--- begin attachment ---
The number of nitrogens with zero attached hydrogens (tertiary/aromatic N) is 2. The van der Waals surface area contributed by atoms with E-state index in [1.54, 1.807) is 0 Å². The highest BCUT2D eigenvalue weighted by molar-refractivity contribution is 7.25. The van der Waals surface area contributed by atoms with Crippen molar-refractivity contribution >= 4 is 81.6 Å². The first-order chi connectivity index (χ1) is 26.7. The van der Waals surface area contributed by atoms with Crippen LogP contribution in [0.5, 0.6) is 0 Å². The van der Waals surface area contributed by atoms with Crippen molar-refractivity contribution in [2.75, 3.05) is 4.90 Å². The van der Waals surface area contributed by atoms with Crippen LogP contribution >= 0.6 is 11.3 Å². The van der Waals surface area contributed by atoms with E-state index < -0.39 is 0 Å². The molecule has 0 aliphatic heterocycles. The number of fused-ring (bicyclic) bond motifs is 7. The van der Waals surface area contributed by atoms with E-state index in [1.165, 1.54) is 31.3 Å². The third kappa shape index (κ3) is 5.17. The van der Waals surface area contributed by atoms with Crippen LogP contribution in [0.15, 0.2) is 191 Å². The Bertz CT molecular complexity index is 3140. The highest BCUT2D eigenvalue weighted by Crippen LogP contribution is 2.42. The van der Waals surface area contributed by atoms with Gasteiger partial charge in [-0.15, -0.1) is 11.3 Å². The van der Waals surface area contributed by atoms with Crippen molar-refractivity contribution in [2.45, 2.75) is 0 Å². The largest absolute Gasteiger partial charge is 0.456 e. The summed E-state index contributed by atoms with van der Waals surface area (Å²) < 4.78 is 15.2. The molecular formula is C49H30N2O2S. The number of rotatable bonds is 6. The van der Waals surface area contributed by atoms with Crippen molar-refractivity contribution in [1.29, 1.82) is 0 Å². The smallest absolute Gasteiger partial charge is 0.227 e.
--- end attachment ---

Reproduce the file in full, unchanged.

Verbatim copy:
The number of nitrogens with zero attached hydrogens (tertiary/aromatic N) is 2. The van der Waals surface area contributed by atoms with E-state index in [1.54, 1.807) is 0 Å². The highest BCUT2D eigenvalue weighted by molar-refractivity contribution is 7.25. The van der Waals surface area contributed by atoms with Crippen molar-refractivity contribution >= 4 is 81.6 Å². The first-order chi connectivity index (χ1) is 26.7. The van der Waals surface area contributed by atoms with Crippen LogP contribution in [0.5, 0.6) is 0 Å². The van der Waals surface area contributed by atoms with Crippen molar-refractivity contribution in [2.75, 3.05) is 4.90 Å². The van der Waals surface area contributed by atoms with Crippen LogP contribution >= 0.6 is 11.3 Å². The van der Waals surface area contributed by atoms with E-state index < -0.39 is 0 Å². The molecule has 0 aliphatic heterocycles. The number of fused-ring (bicyclic) bond motifs is 7. The van der Waals surface area contributed by atoms with E-state index in [1.165, 1.54) is 31.3 Å². The third kappa shape index (κ3) is 5.17. The van der Waals surface area contributed by atoms with Crippen LogP contribution in [0.15, 0.2) is 191 Å². The Bertz CT molecular complexity index is 3140. The highest BCUT2D eigenvalue weighted by Crippen LogP contribution is 2.42. The van der Waals surface area contributed by atoms with Gasteiger partial charge in [-0.15, -0.1) is 11.3 Å². The van der Waals surface area contributed by atoms with Crippen molar-refractivity contribution in [2.45, 2.75) is 0 Å². The largest absolute Gasteiger partial charge is 0.456 e. The summed E-state index contributed by atoms with van der Waals surface area (Å²) < 4.78 is 15.2. The molecular formula is C49H30N2O2S. The number of rotatable bonds is 6. The van der Waals surface area contributed by atoms with Crippen molar-refractivity contribution in [1.29, 1.82) is 0 Å². The smallest absolute Gasteiger partial charge is 0.227 e.